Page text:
How do you respond to people who just don’t get you? Well, I live in a constant barrel of delusion where I am the most beautiful drag queen in the entire world. If someone says that they don’t like my look or act, I don’t even acknowledge them. To say it goes in one ear and out the other? My god, it literally doesn’t even go in the ear.
Drag is such a subversive art form that you can do truly anything with. I don’t understand how in an art form where people can do whatever they want people can ask “Trixie Mattel, why do you paint so differently?” I’m like why would all drag queens paint the same? That’s the more pressing question. Are you really an artist if you’re just emulating every drag queen that came before you? Not really!
It’s important to me to make a mark. I had a need to make a mark in the arts community. I know someday after I die, people will be able to reference my look and say “That’s so Trixie Mattel” and that’s important to me. All my favorite drag queens Jackie Beat, Lady Bunny, Coco Peru, all had a very strong visual. A strong visual is what makes you memorable and makes people remember you. You’ll always remember my name and what I looked like.
Who would you say inspired your look? I’ve had so many inspirations: Barbie, Divine, Dolly Parton, Audrey from Little Shop of Horrors, Jessica Rabbit, Peg Bundy, and so many more. I like to say I have the skin of a Barbie, the proportion of a Polly Pocket and the hair of My Little Pony. A child’s aesthetic works so well with the type of comedy I do. It works for the same reason that WICKED excelled on Broadway even during an economic downturn. WICKED succeeded because it preyed on America’s childhood nostalgia for the Wizard of Oz. I knew that little gay boys and girls around the world would be captivated to see a real-life Barbie on stage. There’s something about that proportion of the pink and the white and the blue eyes and the blonde and the hair that commands a certain attention and gives the audience a warm feeling. They’re more willing to go with me on a comedic journey because they feel close to me.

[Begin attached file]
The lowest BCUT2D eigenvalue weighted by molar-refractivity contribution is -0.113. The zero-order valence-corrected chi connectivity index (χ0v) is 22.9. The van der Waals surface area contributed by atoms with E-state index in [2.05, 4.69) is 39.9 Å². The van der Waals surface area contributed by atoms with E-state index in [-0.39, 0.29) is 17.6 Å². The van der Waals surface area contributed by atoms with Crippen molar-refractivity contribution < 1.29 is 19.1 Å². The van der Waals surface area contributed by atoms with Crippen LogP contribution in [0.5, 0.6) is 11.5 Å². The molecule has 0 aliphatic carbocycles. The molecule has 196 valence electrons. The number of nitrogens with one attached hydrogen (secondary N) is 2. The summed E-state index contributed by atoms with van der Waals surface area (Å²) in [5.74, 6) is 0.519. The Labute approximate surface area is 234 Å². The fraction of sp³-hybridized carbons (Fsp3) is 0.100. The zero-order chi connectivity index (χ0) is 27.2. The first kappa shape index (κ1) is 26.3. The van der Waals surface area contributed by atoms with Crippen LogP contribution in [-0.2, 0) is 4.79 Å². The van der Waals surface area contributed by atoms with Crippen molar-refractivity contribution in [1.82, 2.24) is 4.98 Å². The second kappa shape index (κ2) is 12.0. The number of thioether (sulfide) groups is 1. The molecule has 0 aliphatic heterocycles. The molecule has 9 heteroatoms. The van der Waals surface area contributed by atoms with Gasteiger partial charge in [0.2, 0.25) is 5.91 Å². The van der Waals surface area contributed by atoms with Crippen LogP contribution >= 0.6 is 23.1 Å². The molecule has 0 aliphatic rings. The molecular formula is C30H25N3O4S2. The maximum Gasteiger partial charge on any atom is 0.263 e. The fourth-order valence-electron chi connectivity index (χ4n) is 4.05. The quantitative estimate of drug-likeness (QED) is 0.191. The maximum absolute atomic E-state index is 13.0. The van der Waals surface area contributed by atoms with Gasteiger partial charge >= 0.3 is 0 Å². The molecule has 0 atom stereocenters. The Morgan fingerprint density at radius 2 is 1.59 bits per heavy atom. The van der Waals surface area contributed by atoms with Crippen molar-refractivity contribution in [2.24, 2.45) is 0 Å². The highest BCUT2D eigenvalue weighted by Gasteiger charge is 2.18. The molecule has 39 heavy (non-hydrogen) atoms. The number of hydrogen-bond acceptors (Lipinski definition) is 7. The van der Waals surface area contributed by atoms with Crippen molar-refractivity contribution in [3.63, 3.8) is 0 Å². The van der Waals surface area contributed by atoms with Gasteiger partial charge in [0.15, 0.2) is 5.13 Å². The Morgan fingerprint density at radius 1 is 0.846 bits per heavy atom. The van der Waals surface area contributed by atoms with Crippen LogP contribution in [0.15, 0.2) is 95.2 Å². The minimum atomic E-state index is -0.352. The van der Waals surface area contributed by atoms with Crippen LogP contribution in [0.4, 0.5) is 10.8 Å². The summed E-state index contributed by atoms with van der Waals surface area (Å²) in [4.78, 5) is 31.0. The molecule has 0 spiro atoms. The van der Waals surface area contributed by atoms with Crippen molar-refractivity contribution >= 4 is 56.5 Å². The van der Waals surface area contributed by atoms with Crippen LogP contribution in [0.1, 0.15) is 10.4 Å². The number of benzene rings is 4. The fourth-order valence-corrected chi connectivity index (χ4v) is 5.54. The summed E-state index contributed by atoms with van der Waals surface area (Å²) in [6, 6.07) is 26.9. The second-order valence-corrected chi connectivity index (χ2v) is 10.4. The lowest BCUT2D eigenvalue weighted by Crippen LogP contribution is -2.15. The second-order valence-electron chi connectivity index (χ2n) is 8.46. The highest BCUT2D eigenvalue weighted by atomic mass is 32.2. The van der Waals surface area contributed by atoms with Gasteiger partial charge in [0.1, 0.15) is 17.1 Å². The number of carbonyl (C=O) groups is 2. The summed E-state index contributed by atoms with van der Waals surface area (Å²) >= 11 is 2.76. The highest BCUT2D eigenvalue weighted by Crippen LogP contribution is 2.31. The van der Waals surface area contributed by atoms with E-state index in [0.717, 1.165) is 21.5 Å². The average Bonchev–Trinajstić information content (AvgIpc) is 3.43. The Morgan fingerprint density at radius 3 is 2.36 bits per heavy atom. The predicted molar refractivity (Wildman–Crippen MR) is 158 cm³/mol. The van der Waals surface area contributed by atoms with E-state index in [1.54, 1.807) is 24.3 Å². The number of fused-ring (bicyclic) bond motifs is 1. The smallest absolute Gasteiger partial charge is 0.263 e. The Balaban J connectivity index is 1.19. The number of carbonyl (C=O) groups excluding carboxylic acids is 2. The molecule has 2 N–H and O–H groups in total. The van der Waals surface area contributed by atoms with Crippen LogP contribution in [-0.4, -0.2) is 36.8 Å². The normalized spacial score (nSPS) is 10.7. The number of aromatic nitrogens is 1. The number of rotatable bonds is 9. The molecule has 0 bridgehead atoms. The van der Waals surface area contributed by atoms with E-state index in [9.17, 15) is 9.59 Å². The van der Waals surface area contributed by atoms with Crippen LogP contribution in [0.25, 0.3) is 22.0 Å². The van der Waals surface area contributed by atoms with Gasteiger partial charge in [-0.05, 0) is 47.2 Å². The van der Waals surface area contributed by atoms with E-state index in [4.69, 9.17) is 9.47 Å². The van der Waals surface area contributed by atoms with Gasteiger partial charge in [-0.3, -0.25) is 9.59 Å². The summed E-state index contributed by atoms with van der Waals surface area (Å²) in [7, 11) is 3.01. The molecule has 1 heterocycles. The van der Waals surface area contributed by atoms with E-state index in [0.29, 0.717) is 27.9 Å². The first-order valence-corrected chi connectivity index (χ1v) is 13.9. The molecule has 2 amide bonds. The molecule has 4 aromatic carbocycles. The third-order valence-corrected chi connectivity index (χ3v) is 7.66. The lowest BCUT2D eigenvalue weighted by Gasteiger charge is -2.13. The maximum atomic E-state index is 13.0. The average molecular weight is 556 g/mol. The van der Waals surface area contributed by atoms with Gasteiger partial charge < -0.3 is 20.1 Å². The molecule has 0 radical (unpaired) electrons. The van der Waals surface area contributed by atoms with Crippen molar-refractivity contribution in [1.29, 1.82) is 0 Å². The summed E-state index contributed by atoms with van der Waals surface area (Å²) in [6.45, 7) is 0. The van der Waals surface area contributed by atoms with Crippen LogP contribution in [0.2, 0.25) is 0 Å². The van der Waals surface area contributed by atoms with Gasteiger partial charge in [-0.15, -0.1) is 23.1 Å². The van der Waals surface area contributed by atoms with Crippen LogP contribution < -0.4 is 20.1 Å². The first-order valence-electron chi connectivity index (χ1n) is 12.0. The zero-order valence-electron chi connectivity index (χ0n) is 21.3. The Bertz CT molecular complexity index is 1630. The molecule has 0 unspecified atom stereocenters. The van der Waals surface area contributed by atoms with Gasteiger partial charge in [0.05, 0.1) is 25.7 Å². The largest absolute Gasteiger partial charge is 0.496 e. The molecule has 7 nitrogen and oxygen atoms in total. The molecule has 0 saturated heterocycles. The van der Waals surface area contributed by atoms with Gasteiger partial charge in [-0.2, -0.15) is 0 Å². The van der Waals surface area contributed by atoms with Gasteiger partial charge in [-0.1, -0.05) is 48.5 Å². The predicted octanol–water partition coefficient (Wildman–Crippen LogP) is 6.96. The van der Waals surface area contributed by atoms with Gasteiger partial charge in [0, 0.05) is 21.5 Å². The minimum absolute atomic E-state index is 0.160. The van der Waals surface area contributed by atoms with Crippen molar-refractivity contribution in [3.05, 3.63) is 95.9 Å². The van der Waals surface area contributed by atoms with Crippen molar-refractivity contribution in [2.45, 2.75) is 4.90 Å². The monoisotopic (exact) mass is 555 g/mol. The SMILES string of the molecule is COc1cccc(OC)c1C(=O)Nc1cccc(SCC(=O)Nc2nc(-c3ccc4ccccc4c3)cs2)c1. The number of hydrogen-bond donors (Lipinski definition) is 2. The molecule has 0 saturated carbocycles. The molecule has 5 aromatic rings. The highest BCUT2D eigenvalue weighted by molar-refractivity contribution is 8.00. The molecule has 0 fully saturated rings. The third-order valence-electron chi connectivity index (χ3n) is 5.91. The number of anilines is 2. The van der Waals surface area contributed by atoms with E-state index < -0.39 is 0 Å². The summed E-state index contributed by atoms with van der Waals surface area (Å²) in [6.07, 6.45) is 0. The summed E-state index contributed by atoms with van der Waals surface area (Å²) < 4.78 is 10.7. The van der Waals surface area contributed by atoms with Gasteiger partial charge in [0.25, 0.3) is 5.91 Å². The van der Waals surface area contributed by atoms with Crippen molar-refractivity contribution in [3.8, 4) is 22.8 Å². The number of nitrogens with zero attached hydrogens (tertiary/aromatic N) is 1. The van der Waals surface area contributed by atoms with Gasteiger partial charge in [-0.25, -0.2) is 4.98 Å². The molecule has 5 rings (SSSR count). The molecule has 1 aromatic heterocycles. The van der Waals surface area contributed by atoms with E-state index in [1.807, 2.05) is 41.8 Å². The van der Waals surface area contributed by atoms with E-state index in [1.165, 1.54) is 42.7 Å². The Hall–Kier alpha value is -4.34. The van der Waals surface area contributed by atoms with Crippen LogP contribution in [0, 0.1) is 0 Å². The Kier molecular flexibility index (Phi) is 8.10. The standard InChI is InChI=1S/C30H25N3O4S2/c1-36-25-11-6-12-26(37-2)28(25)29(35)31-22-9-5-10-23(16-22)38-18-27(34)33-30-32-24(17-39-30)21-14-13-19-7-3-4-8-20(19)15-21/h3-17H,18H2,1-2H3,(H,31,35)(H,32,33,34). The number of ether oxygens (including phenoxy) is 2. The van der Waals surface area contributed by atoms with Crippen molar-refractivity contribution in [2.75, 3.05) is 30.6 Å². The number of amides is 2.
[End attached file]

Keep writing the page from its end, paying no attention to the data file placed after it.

What’s your most outrageous memory from your international tour? Oh lord. One night, Katya and I were in Cardiff and this guy pulled out his balls and had us sign them, while he was stretching them out and yelling at the top of his lungs the whole time. It was the weirdest thing I’ve ever seen.
You’ve met some incredible people along the way! Yes! They say you shouldn’t meet your idols, because your idol might really be an old man who’s a fucking pig. I always idolized Lady Bunny – and now I know Lady Bunny. I worship her! Parker Posey recently came to one of my shows. Such a scary moment, “Trixie, you’re on in five minutes, and by the way, Parker Posey is here tonight.” I’m doing this interview with you on break from writing music with Jackie Beat. I mean, seriously, here I am writing music with Jackie Beat. So great! Obviously, meeting RuPaul was a huge moment for me.
Any time I get to meet a celebrity, it’s exciting to me. But it’s only the celebrities that are important to me. For example, I was at a comic book convention, and they told me the voice of Ms. Keane from the Powerpuff Girls was attending. That’s huge to me, even if it’s not important to anyone else. I’ve met Julie Brown, the comedian who did “Cuz I’m a Blonde” and “The Homecoming Queen’s Got a Gun.” I ran into Michelle Collins on Access Hollywood. I was on American Horror Story with Kathy Bates – one of my all-time favorite shows – that was such a special moment.